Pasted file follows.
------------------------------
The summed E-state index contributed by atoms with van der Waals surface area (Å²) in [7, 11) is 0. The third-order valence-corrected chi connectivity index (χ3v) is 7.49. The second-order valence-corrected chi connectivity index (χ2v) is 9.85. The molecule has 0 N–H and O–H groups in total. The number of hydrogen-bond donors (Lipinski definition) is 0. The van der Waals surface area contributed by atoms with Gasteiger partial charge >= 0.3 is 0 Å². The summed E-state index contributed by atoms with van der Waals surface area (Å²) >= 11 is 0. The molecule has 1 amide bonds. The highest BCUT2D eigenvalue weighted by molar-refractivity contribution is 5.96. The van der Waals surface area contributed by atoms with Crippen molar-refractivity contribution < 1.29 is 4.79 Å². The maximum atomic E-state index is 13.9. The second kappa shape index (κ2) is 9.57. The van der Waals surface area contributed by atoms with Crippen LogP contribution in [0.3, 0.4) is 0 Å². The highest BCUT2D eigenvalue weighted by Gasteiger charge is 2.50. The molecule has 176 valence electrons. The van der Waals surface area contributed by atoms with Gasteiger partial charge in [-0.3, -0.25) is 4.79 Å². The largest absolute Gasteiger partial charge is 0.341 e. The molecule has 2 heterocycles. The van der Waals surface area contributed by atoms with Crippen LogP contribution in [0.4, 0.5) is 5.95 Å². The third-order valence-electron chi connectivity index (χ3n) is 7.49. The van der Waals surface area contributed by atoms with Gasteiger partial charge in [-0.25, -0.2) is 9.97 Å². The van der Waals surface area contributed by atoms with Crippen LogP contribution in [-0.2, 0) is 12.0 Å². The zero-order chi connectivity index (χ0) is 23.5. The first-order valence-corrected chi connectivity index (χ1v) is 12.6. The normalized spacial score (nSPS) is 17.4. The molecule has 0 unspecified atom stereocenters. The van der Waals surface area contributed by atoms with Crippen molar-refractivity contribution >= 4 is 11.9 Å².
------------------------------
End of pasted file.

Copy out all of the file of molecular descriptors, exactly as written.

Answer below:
The summed E-state index contributed by atoms with van der Waals surface area (Å²) in [7, 11) is 0. The third-order valence-corrected chi connectivity index (χ3v) is 7.49. The second-order valence-corrected chi connectivity index (χ2v) is 9.85. The molecule has 0 N–H and O–H groups in total. The number of hydrogen-bond donors (Lipinski definition) is 0. The van der Waals surface area contributed by atoms with Gasteiger partial charge >= 0.3 is 0 Å². The summed E-state index contributed by atoms with van der Waals surface area (Å²) >= 11 is 0. The molecule has 1 amide bonds. The highest BCUT2D eigenvalue weighted by molar-refractivity contribution is 5.96. The van der Waals surface area contributed by atoms with Crippen molar-refractivity contribution < 1.29 is 4.79 Å². The maximum atomic E-state index is 13.9. The second kappa shape index (κ2) is 9.57. The van der Waals surface area contributed by atoms with Crippen LogP contribution in [0.3, 0.4) is 0 Å². The highest BCUT2D eigenvalue weighted by Gasteiger charge is 2.50. The molecule has 176 valence electrons. The van der Waals surface area contributed by atoms with Gasteiger partial charge in [-0.3, -0.25) is 4.79 Å². The largest absolute Gasteiger partial charge is 0.341 e. The molecule has 2 heterocycles. The van der Waals surface area contributed by atoms with Crippen LogP contribution in [0.4, 0.5) is 5.95 Å². The third-order valence-electron chi connectivity index (χ3n) is 7.49. The van der Waals surface area contributed by atoms with Gasteiger partial charge in [-0.25, -0.2) is 9.97 Å². The van der Waals surface area contributed by atoms with Crippen LogP contribution in [-0.2, 0) is 12.0 Å². The zero-order chi connectivity index (χ0) is 23.5. The first-order valence-corrected chi connectivity index (χ1v) is 12.6. The normalized spacial score (nSPS) is 17.4. The molecule has 0 unspecified atom stereocenters. The van der Waals surface area contributed by atoms with Crippen molar-refractivity contribution >= 4 is 11.9 Å².